The Tilt & Shift Lens
All right a next lens here is the tilt shift lens, and we're gonna try to keep this fairly short and simple partly because at some point I'm gonna make a whole class on tilt shift lenses. Doesn't exist yet, but someday I'm gonna have one on this. The tilt shift lenses are what I consider to be super lenses. These are lenses that have extraordinary capabilities. We call them tilt shift because they tilt to change the plane of the focus to either maximize or minimize the depth of field. They can also shift up and down and from side to side, and they're gonna do this to control the perspective and also to be able to create perfect panoramas. Now the shifting portion of it as I mentioned, we can shift up, we can shift down, and we can shift left and right. And what this is gonna do is it's gonna control the way lines look in our photograph and will be very helpful for architectural photography. We can go from side to side, and the best of these lenses allow you to rotate and turn them and ...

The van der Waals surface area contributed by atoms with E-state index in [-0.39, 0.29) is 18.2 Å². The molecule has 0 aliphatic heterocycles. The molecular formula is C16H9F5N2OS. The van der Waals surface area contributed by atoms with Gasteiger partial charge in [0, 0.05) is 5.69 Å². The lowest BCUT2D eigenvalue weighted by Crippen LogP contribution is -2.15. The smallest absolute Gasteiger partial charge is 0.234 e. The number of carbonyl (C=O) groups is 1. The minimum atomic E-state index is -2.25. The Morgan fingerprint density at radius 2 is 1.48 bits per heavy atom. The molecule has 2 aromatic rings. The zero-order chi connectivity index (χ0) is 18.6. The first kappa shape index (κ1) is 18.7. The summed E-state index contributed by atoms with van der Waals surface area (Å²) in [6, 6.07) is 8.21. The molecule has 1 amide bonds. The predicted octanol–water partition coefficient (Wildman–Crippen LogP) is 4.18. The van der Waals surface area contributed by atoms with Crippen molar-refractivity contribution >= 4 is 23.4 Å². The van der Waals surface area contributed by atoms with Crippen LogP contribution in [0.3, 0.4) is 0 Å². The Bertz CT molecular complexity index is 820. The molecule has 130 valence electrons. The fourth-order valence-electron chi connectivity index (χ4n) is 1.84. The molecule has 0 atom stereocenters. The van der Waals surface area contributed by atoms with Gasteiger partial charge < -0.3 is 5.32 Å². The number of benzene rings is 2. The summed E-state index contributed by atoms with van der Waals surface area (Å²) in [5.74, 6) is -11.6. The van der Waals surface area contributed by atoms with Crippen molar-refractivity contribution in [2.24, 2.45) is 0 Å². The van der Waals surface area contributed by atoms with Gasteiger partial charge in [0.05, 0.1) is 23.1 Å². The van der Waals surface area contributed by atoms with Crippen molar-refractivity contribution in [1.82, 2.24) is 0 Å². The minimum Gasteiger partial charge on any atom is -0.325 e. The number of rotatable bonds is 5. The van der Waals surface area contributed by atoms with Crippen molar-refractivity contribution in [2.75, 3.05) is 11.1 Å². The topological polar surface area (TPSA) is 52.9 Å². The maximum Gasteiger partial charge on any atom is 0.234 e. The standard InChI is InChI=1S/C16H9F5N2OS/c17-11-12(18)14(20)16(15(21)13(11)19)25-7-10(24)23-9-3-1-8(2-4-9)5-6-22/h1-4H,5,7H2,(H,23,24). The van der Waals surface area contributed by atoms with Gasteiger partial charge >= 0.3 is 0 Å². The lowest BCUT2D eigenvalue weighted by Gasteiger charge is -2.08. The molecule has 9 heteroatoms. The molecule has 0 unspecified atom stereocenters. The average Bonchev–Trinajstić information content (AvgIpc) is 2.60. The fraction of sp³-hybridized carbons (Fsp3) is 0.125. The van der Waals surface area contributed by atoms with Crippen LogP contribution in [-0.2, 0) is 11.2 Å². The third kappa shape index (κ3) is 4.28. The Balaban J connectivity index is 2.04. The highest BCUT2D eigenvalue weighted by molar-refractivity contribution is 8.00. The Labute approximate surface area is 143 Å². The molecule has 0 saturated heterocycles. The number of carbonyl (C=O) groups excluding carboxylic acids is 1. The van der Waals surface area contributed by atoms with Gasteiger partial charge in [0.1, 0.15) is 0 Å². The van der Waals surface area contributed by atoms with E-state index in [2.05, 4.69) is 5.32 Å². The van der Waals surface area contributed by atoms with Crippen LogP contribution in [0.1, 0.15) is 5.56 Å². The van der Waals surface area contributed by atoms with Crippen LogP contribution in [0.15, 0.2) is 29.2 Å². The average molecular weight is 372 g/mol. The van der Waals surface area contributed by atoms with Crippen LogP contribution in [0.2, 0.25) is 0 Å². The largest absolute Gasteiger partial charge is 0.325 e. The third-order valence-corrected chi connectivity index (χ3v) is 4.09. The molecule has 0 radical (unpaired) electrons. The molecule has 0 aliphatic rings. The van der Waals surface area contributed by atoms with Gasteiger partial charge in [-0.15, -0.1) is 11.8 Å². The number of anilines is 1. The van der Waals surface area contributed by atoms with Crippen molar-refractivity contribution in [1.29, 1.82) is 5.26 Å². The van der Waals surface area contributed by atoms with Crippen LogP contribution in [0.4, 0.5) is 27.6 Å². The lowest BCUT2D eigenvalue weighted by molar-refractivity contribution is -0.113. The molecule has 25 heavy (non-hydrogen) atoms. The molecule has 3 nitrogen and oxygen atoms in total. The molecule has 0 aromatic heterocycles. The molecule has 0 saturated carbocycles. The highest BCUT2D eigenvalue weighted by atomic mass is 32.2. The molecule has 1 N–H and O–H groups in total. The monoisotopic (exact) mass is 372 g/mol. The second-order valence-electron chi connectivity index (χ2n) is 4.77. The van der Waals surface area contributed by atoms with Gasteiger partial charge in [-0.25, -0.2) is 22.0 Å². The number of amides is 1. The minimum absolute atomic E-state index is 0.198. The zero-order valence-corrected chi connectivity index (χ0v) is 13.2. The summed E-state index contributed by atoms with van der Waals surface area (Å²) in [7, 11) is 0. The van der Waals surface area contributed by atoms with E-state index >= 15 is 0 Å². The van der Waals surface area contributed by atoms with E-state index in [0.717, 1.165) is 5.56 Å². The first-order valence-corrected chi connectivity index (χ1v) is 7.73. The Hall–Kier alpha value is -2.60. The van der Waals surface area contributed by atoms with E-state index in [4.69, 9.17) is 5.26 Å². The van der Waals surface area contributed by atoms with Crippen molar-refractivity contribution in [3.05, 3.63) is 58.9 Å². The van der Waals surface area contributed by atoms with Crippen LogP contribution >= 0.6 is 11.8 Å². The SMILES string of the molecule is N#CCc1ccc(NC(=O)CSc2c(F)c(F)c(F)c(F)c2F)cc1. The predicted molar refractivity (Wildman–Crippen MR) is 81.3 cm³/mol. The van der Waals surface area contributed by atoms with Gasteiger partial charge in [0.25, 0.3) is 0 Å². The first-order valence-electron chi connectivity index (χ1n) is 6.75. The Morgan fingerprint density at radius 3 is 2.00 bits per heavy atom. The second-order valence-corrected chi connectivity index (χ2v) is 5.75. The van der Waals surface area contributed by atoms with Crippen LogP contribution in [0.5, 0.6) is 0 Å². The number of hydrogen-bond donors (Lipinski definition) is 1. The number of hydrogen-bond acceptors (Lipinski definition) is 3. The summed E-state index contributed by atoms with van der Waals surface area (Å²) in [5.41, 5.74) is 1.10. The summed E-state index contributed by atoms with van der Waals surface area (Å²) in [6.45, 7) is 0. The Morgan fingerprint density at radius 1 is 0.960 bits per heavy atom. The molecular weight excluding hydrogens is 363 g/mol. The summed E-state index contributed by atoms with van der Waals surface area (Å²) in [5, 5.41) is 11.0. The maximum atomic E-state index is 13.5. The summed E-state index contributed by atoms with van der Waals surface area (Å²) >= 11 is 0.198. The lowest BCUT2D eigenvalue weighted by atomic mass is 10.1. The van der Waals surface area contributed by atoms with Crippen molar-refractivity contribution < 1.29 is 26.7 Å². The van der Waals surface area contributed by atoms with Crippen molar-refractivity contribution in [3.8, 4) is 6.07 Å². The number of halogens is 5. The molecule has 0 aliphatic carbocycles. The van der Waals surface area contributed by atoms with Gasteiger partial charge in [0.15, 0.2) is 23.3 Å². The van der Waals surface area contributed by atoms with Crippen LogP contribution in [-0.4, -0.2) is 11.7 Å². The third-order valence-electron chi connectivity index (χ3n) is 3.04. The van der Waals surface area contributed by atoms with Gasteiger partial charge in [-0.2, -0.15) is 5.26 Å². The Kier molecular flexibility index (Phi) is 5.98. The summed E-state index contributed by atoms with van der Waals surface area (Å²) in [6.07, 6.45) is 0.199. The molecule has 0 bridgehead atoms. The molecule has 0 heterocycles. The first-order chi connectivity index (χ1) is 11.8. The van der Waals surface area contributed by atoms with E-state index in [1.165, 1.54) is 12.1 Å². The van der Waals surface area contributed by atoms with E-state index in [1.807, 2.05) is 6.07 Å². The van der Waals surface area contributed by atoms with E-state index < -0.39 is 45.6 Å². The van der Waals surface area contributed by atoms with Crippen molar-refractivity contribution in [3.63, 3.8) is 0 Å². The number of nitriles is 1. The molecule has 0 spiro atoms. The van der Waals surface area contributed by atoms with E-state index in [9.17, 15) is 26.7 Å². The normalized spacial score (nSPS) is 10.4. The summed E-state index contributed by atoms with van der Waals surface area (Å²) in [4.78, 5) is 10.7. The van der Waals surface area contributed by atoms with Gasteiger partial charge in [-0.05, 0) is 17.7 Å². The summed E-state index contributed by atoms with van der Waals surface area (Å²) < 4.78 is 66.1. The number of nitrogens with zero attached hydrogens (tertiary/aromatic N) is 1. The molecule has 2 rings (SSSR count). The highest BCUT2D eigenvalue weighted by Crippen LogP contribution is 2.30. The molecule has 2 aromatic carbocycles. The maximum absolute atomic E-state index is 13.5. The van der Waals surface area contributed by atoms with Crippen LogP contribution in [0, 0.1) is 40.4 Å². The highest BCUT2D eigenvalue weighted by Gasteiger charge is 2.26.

fix whatever type of line problem you might have. So here's the problem, is that when you point a lens at a building the building is probably taller than you are, especially if it's a multi story building. And it appears to be falling backwards, it's angling inwards, and if you use a tilt shift lens you can correct for that. And so if you are doing real estate photography, you're doing architecture and you're trying to show the way a building actually looks. It doesn't have these lines falling back, these are straight lines. And these are special lenses. They are on the expensive side because they are essentially medium format lenses, lenses designed with very large image circles. A normal lens will have a standard size image circle that's just big enough for the sensor on your camera. A tile shift lens is gonna have a much larger image circle that is very similar to a medium format camera. And in this case you'll be able to tilt or shift up and down and still have your image on the frame. So let's go ahead and give this a try. So once again we have a building with lines tilting inwards, very significantly, you can see these lines tilting inwards, that's not the way the building actually looks. When you work with a tilt shift lens in general what you want to do is you want to point the lens straight forward. Usually you're using a tripod for this, and then you will shift the lens upward, and that way you can retain the straight lines of the building. It's pretty quick and it's pretty simple to work with, and so here is how I shot it with a video. And so you can see I'm gonna point the camera straight forward so that I have straight lines on the building, and then I'm gonna go over to the lens and I'm gonna start moving the little knob and raising the lens upwards so that I can see the top of the building and I have straight lines all around the building. Now a lot of buildings are quite tall so you'll need to use this in the vertical format. If you just point up at the building it's gonna get narrower at the top. So let's go ahead and show what we're doing again. We point it straight forward. We got to the lens and we straight things up by shifting the lens upward. And so now we have a corrected straight on look at the front of the building. Now those of you who are quite savvy, especially with Photoshop and lightroom and other programs that have other transforming, distorting options, you'll say, "But we could take the original image" "and we could transform it." And you would be exactly correct. Yes, you can. The problem is that the resulting area is much smaller than the original sensor area of your sensor and you're gonna need to crop away a lot of pixels. If you have a 24 megapixel camera you're probably gonna end up with around 16 to 12 megapixels after you've transformed and tweaked your image, so this is something that you don't have to have a lens for, you can do it in Photoshop, but seeing it and getting it done right in the camera is very satisfying when out in the field and will allow you to get the best quality results. Now the shifting feature will allow you to do something else that's very easy to do these days with digital photography. By shifting the lens to the left we can shoot a photograph. Moving back to the middle, grab another photograph. And then we're gonna shift it all the way over to the right. We are having our lens in essentially the exact same position capturing three different views of this which will enable us to stitch together a very seamless, perfect panorama image. And so if you like shooting panoramas and you've found that shooting a normal stitch series by rotating the camera and the sensor around yields to imperfect results, then the tilt shift lens is something that's definitely gonna work for you. And so here we are in Times Square, I'm shooting photo number one, photo number two and photo number three, and I am breaking my rule here, I'm handholding the camera, and then I'm stitching them all together and so we can have a nice wide angle view which is really three individual photographs but everything is lined up perfectly because I shot it with a tilt shift lens where the sensor was not twisting and turning between the shots. And I have been a big fan of the movies and cinema and I like that widescreen effect that you get in some areas. And so if you like that widescreen effect and you would like a wider image from left to right, the tilt shift image allows you to put those together very, very easily. You can also use this in many other manners, and so looking forward I wanted to show the front building of this church but I also wanted to show the top but I couldn't get it all in with one frame, and so I took the two horizontal images and I came back with one square image. Now square images are a little bit different but those of you who are familiar with Hasselblad cameras and Rolleiflex cameras, there is a whole thing that's beautiful to the square, and so you can make incredibly high resolution square images as well with this feature. Now the second part of a tilt shift lens here we'll talk about is the tilt section, and this is where we get to change the plane of focus which deals which the Scheimpflug Principle here. And so let's go ahead and take our old fashioned view cameras lens which is where tilt and shift really came from and where it's done with it's most unlimited capabilities, and now in the digital era where we have lenses that we can add to our cameras can still do it, not quite extensively as you can on a large format. But you can still do it very well. All right, so we're gonna focus on something, right? So when you focus on something like a flower in the foreground, you're not gonna be able to get the background in focus, and if you focus on the background you won't be able to get the foreground. You could do hyper focal focusing which we talked about in an earlier section, but let's just say even in the best spot possible you're not able to get the foreground in focus and the background in focus. What you can do with a tilt lens is you can tilt the lens to change your depth of field. Now it's not changing how much depth of field you have, it's changing where that depth of field is. So as you tilt the lens plane you would think that the plane of focus would tilt an equal amount, but that's not what happens. What it does is it tilts around an axis called the Scheimpflug Intersection which allows you to bend that focus forward so that you can get the depth of field exactly where you need it. And so at F/8 you're gonna be able to keep subjects really close to you and really far from you in focus, and so that is exactly what I used for this shot of Mount Rainier. I was able to keep the flowers in the foreground relatively sharp. There was a little bit of a slow shutter speed and some wind blurring there, but the rocks in the foreground are in focus as well as the mountain in the background, and what I did with the camera is I tilted the lens down. And this gets to be very, very helpful especially for landscape photographers when you want subjects in the foreground in focus as well as in the background, and you don't want to stop down to F/16 or F/ where you're gonna have defraction problems. And so you can see this same technique used over and over again. So let me show you a quick video of me doing this. Now you'll see in the foreground there is a petrified log that's a little out of focus, and in the background are some unusual rocks which are also a little out of focus. So let's go ahead and tilt the lens and watch how both just magically come into sharp focus. And so now I can take a still photograph with subjects extremely close and very far away all in focus. One of my favorite shots with the tilt shift lens is up at Mount Rainier national park. We have the flowers, we the have rock in the foreground in focus. We're shooting at a 24 millimeter lens at F/8, but even the mountain is tack sharp in this photograph. And you just can't get this with a normal lens without doing something like focus stacking, and so you can get it in one shot, you can see it in the camera. So these super lenses are by Canon and Nikon for the most part. And so Canon has recently released a new fifth version, a 135 which might be very nice for product photography, but they have everything from a to a moderate telephoto lens, and these are really, really highly capable lenses, and if you do have one of these or you're thinking about one of these another good rental choice, something to play around with for a little while. Nikon also has really good collection of lenses they recently introduced a 19, they have up to an 85, their 45 and 85 are nice lenses because they do half life size macro, so they're very good for tabletop photography and even macro photography because it allows you to adjust where that plane of focus is. So if you're photographing say a box of cereal and it's at you at a little bit of an angle, you can just tilt that lens a little bit to the side and get that focus perfectly across the front, so it's in perfect focus. And so extremely capable lenses, but I do have to mention they are challenging to work with. There is a lot to know about how they work and there is much more than I have time for in this class which is why I'm hoping at some point I'll have a whole dedicated class on that. Now this is something that's just not really offered by the mirror less manufacturers at this time, there are adapters for instance. You can use on the Sony to use the Nikon or Canon lenses on there, but I am sure given time we will see some new options in here in the future.